Talking about doings
The two ways of regulating emotions have implications for the field of mental health, which relies predominately on talking therapy – in particular talking about feelings. Does this not suggest that there could be, and perhaps needs to be, more emphasis on discussing the therapeutic value of action? It may not be practical to conduct therapy while engaged in physical activity such as a gym workout or while out walking in the streets, but the therapeutic discussion can at least focus more on the “doing” aspects of a man’s life. For example a therapist might ask how did problem XYZ make a man act out, along with exploring which physical activities or responses might help a him to modulate such emotions more optimally in future. Does riding a Jet Ski, or going for a jog, or building some wooden furniture make him feel better or worse? What about creating art or playing music? Does that difficult manoeuvre in the video game remind of difficulties in his relationship with his girlfriend? Does the same video game provide some optimism that if he can get past the difficult manoeuvre within the game then perhaps he can find a way around the impasse with his girlfriend? Activities like these provide a symbolic canvas on which men project, and then work through various scenarios of real life, with potential to shift affective resonances in the process.
When a man talks about how he operated a lathe, did some welding, restored a bit of discarded and broken furniture, might he be sharing a strategy of how he successfully redirected suicidal feelings? Perhaps we should not be so quick to shut down these conversations with accusations of being work obsessed, effectively stymieing natural male expressions with injunctions to talk less about activities and to communicate more effusively with feelings words. For many men, activities are the preferred canvases on which they can process feelings and carve out some genuine psychological equilibrium.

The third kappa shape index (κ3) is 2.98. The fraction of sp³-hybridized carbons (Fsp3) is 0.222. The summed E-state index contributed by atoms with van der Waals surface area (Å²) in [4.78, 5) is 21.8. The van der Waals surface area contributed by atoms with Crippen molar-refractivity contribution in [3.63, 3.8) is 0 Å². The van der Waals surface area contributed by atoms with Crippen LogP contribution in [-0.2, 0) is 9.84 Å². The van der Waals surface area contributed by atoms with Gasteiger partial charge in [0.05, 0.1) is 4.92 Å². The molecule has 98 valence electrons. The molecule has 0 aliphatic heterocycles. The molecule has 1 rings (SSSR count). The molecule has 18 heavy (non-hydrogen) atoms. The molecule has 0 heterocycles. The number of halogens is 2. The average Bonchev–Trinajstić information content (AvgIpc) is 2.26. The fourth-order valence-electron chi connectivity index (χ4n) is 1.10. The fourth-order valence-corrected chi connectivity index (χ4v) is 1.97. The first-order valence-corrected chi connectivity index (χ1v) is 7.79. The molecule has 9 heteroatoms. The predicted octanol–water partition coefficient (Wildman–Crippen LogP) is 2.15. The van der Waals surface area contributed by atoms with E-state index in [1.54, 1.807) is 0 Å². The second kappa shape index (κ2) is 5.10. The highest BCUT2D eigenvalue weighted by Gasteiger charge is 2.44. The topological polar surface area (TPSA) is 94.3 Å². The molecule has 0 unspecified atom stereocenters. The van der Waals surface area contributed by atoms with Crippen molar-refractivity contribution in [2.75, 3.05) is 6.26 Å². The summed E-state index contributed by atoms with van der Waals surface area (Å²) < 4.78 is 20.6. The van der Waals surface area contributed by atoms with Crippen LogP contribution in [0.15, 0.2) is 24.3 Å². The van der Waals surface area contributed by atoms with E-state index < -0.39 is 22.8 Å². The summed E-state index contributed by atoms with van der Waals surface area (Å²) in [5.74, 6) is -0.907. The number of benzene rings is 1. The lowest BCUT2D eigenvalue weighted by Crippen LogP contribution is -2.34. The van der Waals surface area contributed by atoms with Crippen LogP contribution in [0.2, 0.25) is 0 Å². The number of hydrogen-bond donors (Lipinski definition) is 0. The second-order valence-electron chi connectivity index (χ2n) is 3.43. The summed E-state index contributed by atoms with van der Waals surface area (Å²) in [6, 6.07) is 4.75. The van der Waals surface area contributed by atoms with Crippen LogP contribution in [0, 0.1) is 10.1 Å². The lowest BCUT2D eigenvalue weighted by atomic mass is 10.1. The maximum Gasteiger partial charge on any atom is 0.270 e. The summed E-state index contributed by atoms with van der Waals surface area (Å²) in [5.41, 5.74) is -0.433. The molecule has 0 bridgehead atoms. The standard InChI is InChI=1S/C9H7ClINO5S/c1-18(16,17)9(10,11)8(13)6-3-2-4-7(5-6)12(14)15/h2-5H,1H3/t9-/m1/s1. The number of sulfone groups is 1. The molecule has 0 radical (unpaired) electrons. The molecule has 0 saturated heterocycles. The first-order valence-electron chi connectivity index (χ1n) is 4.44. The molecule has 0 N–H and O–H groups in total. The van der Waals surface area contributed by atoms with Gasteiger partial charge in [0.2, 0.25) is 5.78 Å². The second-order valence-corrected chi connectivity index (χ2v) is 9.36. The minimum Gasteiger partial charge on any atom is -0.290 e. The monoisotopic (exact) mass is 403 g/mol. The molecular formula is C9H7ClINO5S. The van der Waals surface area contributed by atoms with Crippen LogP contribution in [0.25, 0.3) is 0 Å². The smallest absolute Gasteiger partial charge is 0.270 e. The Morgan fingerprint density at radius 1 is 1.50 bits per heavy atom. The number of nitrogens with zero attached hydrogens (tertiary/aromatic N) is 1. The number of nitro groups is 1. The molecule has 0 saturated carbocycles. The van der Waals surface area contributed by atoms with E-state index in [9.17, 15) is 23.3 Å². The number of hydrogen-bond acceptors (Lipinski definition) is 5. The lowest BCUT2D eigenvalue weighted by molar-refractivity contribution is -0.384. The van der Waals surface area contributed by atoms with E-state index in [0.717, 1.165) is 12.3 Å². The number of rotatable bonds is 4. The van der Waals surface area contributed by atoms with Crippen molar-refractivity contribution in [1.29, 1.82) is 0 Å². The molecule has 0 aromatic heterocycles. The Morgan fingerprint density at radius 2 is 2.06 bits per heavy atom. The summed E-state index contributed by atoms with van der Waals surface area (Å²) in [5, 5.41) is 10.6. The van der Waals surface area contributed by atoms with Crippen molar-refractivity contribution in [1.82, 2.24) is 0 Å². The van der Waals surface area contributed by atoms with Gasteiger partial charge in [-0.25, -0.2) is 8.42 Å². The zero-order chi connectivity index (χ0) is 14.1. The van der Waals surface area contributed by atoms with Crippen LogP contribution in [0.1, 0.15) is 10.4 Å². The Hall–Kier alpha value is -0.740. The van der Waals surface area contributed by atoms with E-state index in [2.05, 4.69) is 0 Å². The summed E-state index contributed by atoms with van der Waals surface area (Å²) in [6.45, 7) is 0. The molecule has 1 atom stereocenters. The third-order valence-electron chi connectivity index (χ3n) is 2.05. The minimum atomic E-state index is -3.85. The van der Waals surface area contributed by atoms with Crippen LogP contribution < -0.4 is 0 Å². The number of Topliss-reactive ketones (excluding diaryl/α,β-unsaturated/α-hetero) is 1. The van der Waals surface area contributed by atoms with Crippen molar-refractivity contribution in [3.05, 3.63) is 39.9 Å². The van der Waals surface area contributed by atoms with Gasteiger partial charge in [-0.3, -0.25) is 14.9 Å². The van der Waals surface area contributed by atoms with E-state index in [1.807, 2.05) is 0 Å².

This is probably a reason why men talk so much about work, sports, building things, computer games, recreational activities – it may be their preferred way of communicating the ways they wrestle with psychological issues. Sadly, the therapeutic industry is quick to chastise men’s preference for intelligent actions, conflating them with pathological reflexes such as unconscious acts of aggression, dependence on drugs and booze, and other destructive versions of “acting-out” as they are so often branded.
Therapies centred in discussion of physical activities, or conversely centred in sharing strings of feeling-words, can both serve as forms of communication. With this in mind it’s perhaps time for therapy to free itself from looking exclusively into the mirror of feelings so it can look out of the window at the range of concrete activities that also serve psyche. The reaction of men to this approach might surprise us all.
 Ronald F. Levant, Carl Sherman, Men And Emotions: a Psychoeducational Approach (Assessment and Treatment of Psychological Disorders) , pp. 9-10, Newbridge Publications (1997 )
 Pleck, J. H., Levant, R. F., & Pollack, W. S. A New Psychology of Men. pp.238-239, New York : Basic Books (1995)
 Levant, R. F. (1996b). The new psychology of men. Professional psychology: Research and practice , 27(3), 259 .
 Salminen, J.K. ‘Prevalence of alexithymia and its association with sociodemographic variables in the general population of Finland,’ Journal of psychosomatic research, vol. 46, no1, pp. 75-82, 1999
 Fischer, A. H., Kret, M. E., & Broekens, J. (2018). Gender differences in emotion perception and self-reported emotional intelligence: A test of the emotion sensitivity hypothesis. PloS one, 13(1), e0190712.